Aviva Working Lives Report 2017

Aviva’s Working Lives report, conducted in Q1 of 2017 examined the attitudes and experiences of employers and employees on issues affecting the present and future of the UK workplace.

The findings suggested there are clear business benefits to flexible working for both employers and employees.


According to our report*, two in three employers (65%) think the private sector workforce will work more flexibly in five years’ time and over half (51%) of all private sector employees say they already do so, either regularly or occasionally, within their role.


Here are some of the key findings from our research with SMEs and employees:

  • 5.5m workers in the private sector are afraid of asking for flexible working as they expect their employer to say ‘no’ **
  • Reluctance comes despite employees having the legal right to make a request to their employer for greater flexibility in their job.
  • A third (34%) of businesses don’t offer flexible working options.
  • Two in three (65%) businesses expect the private sector workforce to be working more flexibly by 2022.
  • There are clear employee retention benefits for businesses through flexible working - almost two-thirds (63%) of employees are more likely to stay with an employer who offers this.


The benefits of working flexible hours: Improved business performance, productivity and happiness

Aviva’s research highlights clear business benefits for those employers who are willing – and able – to embrace flexible working. More than half (51%) of businesses reported it increases productivity and more than two-thirds (68%) believe it makes their employees happier.


Flexible working also helps with retention and recruitment with almost two-thirds (63%) of employees admitting they are more likely to stay with an employer who offers it, and when it comes to hiring the best talent, more than one in three (36%) employees identify flexible working as a deal breaker when considering a new job.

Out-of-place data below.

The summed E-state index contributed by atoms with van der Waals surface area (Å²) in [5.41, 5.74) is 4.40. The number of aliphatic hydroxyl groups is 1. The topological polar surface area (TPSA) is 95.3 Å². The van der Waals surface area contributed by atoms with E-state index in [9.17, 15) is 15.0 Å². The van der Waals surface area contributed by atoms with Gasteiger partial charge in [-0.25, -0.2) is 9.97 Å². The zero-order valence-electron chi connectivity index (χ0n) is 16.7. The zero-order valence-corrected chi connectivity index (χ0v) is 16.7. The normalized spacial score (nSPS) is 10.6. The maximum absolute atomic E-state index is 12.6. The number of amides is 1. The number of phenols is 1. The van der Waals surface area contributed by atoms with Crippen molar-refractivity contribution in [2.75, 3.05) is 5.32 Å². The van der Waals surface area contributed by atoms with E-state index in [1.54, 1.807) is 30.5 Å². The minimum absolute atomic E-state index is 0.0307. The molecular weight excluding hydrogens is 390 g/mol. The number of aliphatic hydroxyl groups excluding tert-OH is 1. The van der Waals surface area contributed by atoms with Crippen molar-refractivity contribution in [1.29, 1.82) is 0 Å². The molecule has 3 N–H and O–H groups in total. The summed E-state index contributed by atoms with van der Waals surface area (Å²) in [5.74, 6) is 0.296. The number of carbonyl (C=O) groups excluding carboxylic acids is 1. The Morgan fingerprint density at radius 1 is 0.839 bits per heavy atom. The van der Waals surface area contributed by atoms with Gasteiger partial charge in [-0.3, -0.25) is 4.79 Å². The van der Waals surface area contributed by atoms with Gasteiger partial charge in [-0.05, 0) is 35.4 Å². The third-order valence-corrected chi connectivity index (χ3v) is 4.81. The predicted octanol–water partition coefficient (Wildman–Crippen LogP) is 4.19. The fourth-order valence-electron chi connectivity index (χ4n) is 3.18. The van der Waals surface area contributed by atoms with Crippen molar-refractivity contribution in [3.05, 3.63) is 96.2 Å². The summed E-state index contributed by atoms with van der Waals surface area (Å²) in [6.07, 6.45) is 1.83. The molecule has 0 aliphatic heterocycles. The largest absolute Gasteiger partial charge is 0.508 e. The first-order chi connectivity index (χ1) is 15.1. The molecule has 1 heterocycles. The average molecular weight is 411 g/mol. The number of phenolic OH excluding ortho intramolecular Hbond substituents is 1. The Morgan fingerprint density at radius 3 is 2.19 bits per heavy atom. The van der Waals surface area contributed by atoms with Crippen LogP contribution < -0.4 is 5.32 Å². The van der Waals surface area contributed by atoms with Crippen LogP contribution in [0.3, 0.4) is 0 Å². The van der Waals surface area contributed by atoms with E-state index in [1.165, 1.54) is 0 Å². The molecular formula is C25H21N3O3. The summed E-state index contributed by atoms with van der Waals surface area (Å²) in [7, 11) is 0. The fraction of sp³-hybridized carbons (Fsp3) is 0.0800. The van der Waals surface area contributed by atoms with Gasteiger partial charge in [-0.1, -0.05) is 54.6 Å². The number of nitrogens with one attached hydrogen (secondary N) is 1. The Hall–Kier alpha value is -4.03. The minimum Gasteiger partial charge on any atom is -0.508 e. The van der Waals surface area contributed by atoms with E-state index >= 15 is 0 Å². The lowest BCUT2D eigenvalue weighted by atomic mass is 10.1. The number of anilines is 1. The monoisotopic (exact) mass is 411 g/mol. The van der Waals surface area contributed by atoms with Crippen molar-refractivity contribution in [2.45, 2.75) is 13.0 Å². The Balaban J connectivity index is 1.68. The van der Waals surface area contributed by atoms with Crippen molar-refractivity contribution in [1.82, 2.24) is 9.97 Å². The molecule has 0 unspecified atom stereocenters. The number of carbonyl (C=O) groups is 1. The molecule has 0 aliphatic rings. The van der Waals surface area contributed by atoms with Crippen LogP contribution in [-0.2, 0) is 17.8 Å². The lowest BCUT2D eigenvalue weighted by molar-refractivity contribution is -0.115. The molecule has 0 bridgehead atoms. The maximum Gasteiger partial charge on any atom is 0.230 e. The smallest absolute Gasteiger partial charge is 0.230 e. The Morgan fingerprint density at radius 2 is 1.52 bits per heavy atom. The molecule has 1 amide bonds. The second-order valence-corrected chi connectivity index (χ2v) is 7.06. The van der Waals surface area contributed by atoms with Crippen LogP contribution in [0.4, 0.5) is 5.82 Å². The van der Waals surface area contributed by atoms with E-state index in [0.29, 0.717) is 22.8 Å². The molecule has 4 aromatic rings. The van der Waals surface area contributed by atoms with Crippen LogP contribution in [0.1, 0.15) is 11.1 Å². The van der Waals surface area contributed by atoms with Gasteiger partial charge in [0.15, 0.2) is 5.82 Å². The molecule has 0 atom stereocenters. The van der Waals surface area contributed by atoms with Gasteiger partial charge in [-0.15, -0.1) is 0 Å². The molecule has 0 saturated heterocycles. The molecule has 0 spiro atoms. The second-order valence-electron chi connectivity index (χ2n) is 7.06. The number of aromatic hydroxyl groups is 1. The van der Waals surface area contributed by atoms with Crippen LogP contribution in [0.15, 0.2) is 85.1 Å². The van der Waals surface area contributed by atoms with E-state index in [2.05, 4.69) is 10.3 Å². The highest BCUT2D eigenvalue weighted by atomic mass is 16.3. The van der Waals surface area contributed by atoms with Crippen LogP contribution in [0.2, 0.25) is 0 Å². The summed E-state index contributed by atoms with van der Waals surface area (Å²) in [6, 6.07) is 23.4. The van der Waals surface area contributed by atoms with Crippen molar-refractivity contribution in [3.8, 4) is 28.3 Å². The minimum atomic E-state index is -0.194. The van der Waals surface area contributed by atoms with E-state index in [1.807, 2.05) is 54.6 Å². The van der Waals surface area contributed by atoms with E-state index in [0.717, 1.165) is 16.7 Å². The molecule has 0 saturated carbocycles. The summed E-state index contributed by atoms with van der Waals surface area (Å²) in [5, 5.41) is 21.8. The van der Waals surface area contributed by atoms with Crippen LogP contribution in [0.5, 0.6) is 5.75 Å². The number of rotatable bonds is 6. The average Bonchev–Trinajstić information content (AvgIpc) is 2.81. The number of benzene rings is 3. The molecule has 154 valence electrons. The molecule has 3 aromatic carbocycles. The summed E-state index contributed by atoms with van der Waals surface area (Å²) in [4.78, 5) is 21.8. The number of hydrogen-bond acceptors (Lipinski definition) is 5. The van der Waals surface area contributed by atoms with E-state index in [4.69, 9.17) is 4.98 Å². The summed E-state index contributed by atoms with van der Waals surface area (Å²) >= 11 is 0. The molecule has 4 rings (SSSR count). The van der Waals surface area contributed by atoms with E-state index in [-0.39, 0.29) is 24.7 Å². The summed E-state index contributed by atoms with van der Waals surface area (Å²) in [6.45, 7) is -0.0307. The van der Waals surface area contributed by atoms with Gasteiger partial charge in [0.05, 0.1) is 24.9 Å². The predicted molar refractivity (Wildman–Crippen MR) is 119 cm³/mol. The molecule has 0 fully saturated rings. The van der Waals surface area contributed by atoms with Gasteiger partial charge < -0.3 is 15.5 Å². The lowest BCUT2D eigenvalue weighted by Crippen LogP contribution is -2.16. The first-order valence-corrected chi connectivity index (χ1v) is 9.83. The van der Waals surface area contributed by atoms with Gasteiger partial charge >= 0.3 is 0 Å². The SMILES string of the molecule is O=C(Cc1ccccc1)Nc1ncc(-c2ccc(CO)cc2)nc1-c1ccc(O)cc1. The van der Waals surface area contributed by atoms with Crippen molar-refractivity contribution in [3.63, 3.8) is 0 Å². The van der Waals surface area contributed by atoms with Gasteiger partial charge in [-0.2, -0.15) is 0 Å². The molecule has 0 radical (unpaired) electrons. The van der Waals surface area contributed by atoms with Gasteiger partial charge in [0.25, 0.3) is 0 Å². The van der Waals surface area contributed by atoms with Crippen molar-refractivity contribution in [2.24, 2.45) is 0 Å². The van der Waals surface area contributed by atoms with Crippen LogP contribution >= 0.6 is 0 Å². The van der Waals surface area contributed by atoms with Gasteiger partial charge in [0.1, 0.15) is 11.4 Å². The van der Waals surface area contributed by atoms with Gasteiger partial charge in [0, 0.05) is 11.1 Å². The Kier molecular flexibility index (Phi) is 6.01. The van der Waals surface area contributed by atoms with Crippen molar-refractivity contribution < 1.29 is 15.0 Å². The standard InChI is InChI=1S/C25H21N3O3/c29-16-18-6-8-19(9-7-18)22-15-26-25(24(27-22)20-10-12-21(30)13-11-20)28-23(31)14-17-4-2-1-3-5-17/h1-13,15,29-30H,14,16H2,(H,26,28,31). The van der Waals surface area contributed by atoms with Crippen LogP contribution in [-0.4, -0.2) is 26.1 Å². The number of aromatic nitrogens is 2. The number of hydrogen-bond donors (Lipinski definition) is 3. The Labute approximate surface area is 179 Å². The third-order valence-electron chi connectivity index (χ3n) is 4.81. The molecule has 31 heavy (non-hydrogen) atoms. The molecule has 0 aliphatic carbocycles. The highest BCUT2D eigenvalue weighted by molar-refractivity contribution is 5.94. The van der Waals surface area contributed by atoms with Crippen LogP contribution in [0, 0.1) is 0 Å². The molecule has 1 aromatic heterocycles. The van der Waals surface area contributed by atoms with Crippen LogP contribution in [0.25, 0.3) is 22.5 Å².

The types of flexible working options most valued by employees were: working from home 23%, the option to work longer hours over a shorter number of days 22%, the option to work varying/flexible hours each day across the week 19%.


Gareth Hemming, director of SME insurance at Aviva UK, said:

“Whilst flexible working may not be a practical option for all businesses they may still be able to introduce some degrees of flexibility – even on an ad hoc basis that may be beneficial.


Flexible working patterns are becoming increasingly common and businesses are predicting this trend will grow over the next five years. Indeed, many businesses have already adapted their operations – and a number have said they are considering it for the future as they recognise the benefits to both employer and employee.”



*500 private sector employers and 2000 private sector employees were interviewed in Q1 2017 as part of the 2017 Working Lives report.

**Based on ONS Labour statistics



Article Publish Date: Wednesday 5 July 2017

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